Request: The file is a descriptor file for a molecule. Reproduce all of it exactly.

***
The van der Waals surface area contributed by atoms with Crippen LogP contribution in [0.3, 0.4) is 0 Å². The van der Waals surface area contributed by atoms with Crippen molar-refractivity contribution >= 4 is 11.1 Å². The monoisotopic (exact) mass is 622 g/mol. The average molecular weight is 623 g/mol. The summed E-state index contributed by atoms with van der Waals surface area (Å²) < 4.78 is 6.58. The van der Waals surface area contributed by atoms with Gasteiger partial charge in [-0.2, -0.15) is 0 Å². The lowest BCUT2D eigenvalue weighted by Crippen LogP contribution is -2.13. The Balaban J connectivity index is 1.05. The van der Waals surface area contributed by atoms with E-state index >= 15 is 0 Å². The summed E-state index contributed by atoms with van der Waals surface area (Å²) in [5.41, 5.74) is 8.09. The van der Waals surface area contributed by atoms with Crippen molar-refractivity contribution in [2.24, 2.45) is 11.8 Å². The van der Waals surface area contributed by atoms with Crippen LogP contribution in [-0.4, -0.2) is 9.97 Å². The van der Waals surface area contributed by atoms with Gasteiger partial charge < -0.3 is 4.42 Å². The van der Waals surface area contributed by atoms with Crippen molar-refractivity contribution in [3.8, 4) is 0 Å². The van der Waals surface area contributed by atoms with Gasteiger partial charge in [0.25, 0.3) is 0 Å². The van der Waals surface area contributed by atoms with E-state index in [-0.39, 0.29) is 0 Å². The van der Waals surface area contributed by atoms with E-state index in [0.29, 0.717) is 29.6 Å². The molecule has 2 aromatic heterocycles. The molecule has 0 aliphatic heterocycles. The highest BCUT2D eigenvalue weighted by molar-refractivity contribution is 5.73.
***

The van der Waals surface area contributed by atoms with Crippen LogP contribution in [0.3, 0.4) is 0 Å². The van der Waals surface area contributed by atoms with Crippen molar-refractivity contribution >= 4 is 11.1 Å². The monoisotopic (exact) mass is 622 g/mol. The average molecular weight is 623 g/mol. The summed E-state index contributed by atoms with van der Waals surface area (Å²) < 4.78 is 6.58. The van der Waals surface area contributed by atoms with Gasteiger partial charge in [-0.2, -0.15) is 0 Å². The lowest BCUT2D eigenvalue weighted by Crippen LogP contribution is -2.13. The Balaban J connectivity index is 1.05. The van der Waals surface area contributed by atoms with E-state index >= 15 is 0 Å². The summed E-state index contributed by atoms with van der Waals surface area (Å²) in [5.41, 5.74) is 8.09. The van der Waals surface area contributed by atoms with Crippen molar-refractivity contribution in [2.24, 2.45) is 11.8 Å². The van der Waals surface area contributed by atoms with Crippen LogP contribution in [-0.4, -0.2) is 9.97 Å². The van der Waals surface area contributed by atoms with Gasteiger partial charge < -0.3 is 4.42 Å². The van der Waals surface area contributed by atoms with Crippen molar-refractivity contribution in [3.8, 4) is 0 Å². The van der Waals surface area contributed by atoms with Gasteiger partial charge in [0.25, 0.3) is 0 Å². The van der Waals surface area contributed by atoms with E-state index in [-0.39, 0.29) is 0 Å². The van der Waals surface area contributed by atoms with E-state index in [0.29, 0.717) is 29.6 Å². The molecule has 2 aromatic heterocycles. The molecule has 0 aliphatic heterocycles. The highest BCUT2D eigenvalue weighted by molar-refractivity contribution is 5.73.